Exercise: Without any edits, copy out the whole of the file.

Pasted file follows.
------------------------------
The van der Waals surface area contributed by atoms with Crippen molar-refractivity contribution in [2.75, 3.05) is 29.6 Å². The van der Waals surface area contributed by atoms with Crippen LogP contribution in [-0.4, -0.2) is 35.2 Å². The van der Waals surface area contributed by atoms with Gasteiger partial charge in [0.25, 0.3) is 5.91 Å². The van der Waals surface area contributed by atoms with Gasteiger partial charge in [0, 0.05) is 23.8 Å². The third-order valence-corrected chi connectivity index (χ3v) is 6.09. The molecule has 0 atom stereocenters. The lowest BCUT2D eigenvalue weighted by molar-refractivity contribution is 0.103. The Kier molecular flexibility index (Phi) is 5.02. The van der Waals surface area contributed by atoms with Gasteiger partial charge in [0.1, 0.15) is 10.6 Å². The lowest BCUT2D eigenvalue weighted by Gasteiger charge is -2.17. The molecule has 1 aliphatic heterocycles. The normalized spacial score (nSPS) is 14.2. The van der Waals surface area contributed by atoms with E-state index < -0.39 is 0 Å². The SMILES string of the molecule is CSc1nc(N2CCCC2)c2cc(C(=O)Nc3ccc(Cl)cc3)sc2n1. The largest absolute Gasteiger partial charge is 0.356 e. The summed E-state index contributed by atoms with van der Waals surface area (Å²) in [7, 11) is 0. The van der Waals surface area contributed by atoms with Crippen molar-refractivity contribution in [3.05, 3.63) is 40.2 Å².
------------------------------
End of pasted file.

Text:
The van der Waals surface area contributed by atoms with Crippen molar-refractivity contribution in [2.75, 3.05) is 29.6 Å². The van der Waals surface area contributed by atoms with Crippen LogP contribution in [-0.4, -0.2) is 35.2 Å². The van der Waals surface area contributed by atoms with Gasteiger partial charge in [0.25, 0.3) is 5.91 Å². The van der Waals surface area contributed by atoms with Gasteiger partial charge in [0, 0.05) is 23.8 Å². The third-order valence-corrected chi connectivity index (χ3v) is 6.09. The molecule has 0 atom stereocenters. The lowest BCUT2D eigenvalue weighted by molar-refractivity contribution is 0.103. The Kier molecular flexibility index (Phi) is 5.02. The van der Waals surface area contributed by atoms with Gasteiger partial charge in [0.1, 0.15) is 10.6 Å². The lowest BCUT2D eigenvalue weighted by Gasteiger charge is -2.17. The molecule has 1 aliphatic heterocycles. The normalized spacial score (nSPS) is 14.2. The van der Waals surface area contributed by atoms with E-state index < -0.39 is 0 Å². The SMILES string of the molecule is CSc1nc(N2CCCC2)c2cc(C(=O)Nc3ccc(Cl)cc3)sc2n1. The largest absolute Gasteiger partial charge is 0.356 e. The summed E-state index contributed by atoms with van der Waals surface area (Å²) in [7, 11) is 0. The van der Waals surface area contributed by atoms with Crippen molar-refractivity contribution in [3.05, 3.63) is 40.2 Å².